Coheed and Cambria
October 5, 2012
On Friday night, I was flipping through the television and waiting for my ride to the Coheed and Cambria show at Fingerprints. "The Song Remains the Same," the legendary film of Led Zeppelin's show at Madison Square Garden, was on VH1Classic. It was almost serendipitous, because it was clear that Coheed and Cambria shared some similarities with the legendary band -- screeching vocals, epic guitar solos and strange mystic symbolism.
When I showed up to Fingerprints, fans were waiting in the queue outside of the main entrance on 4th Street which by now stretched all the way down around Elm Street. My first thought: How the hell was everyone going to fit in the record store? Dressed in their Coheed and Cambria T-Shirts, fans were yelling at strangers on the street, trumpeting their frenzy over the arrival of Cooheed's new album, "The Afterman: Ascension," which is slated for release on Oct. 9. These concert-goers were receiving their double concept album early. Fingerprints conjured up a sweet deal: if you pre-ordered the album through the store, then you would get to hear the band live, too.
Even though the crowd buzzed outside of the store, it was impossible for them to know what an incredible performance awaited them.
I walked into Fingerprints, while Coheed and Cambria were going
through their soundcheck. They sat in wooden chairs in
front of a red curtain with their acoustic guitars, running through
their set list, and asking questions like: "Is this song a half-step
down? What are we leading off with? What are we ending with?" Even
during the warm-up, Coheed sounded tight and inviting. New bassist, Zach Copper, brought a texture to the harmonies that created vibrancy and fullness, and drummer, Josh Eppard, rocked an egg-shaker and banged on the tambourine with enthusiasm. Our only gripe of course was the absence of the cowbell.
the band went upstairs to the loft at Fingerprints, surrounded by album
posters, old records and strange musical instruments, and the crowd
bullied into the store and set up shop in front of the stage, one at a
time, screaming and yelling in anticipation. "I don't know what's going
on," one fan said, "but I love it."
and Cambria are known for their heavy sound and guitar licks --
harmonics popping off like roman candles -- that create a tension, as if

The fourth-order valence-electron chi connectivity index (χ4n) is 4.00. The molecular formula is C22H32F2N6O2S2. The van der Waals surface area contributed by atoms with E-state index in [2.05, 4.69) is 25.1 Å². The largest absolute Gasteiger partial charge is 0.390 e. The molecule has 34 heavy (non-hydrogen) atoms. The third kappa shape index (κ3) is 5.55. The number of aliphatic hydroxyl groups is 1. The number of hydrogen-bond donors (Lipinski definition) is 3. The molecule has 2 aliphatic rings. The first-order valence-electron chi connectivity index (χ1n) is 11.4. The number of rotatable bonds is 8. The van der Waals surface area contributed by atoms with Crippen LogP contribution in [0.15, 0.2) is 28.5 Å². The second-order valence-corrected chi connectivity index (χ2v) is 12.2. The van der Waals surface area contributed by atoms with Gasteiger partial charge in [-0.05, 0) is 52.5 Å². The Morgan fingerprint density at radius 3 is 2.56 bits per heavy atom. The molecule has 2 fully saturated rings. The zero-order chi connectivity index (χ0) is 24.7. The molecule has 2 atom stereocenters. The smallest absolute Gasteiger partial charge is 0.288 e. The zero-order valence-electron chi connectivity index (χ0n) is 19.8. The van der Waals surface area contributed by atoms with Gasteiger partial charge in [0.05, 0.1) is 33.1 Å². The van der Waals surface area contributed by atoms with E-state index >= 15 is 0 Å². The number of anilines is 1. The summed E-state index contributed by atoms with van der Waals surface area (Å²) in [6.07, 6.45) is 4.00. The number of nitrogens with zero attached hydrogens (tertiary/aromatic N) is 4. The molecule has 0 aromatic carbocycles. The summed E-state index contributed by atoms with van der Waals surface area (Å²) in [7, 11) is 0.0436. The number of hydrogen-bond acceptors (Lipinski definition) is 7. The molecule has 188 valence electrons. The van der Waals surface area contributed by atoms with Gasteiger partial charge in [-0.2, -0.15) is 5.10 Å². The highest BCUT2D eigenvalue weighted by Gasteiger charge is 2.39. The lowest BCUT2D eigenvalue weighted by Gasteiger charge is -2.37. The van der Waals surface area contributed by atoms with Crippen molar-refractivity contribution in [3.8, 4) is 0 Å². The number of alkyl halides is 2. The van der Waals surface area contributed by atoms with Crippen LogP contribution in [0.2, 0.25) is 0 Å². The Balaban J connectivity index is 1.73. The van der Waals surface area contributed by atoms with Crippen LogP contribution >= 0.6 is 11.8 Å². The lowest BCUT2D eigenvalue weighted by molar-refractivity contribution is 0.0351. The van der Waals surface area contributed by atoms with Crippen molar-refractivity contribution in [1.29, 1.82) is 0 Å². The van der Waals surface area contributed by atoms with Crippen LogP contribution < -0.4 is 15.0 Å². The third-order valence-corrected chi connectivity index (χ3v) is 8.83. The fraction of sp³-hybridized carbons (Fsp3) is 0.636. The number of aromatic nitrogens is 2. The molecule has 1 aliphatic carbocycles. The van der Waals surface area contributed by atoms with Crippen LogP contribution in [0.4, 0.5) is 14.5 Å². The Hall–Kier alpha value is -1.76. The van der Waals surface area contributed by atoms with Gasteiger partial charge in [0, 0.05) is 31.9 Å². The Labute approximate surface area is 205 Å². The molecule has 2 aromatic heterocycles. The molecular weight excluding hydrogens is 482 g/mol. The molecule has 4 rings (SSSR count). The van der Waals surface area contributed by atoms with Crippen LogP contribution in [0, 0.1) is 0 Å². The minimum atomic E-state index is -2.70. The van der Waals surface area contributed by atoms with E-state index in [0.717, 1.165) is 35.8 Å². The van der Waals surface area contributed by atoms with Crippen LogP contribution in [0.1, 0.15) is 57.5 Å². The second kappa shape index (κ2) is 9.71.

at any moment, their songs are about to take a detour into metal. But
on Friday night, the show was intimate, acoustic and, well, a
softer-side of the post-hardcore band not many have seen. They opened
their set with the title track from their new album, "The Afterman." The song was highlighted by Claudio Sanchez's distinctive voice paired with Travis Stever's lead guitar, looping a syncopated melody to the main hook.
in-store concert brought the audience into an unparalleled intimacy
with the band, and the crowd became an integral part of the performance.
Coheed was interacting with the crowd, responding to their remarks --
somebody in the audience was riding Eppard for rocking out too hard
with a tambourine -- and Sanchez was cueing the crowd, asking them to
take the lead vocals, as if he was a conductor cueing the brass section.
The crowd sang with passion, and Sanchez continued to encourage: "You
sound great." With their cell phones raised high, capturing videos for
YouTube and blogs, the audience beamed with fanboy joy.
Coheed ended their performance with "Mother Superior."
While the band only played around six songs without an encore, Coheed
stayed for hours after the show, signing records and interacting with
the audience. For the lucky few in attendance, it almost felt like they
were just chilling in the living room at house party, while Coheed
played an impromptu set on someone's couch - just with a far more superior sound
Coheed reminds me of awkward high-school memories. And sometimes
Sanchez's vocal delivery kind of reminds me of Popeye asking Olive for
Overheard in the Crowd: "In Texas, I got a $460 ticket for public urination."
The Crowd: Everyone felt like they were "with the band."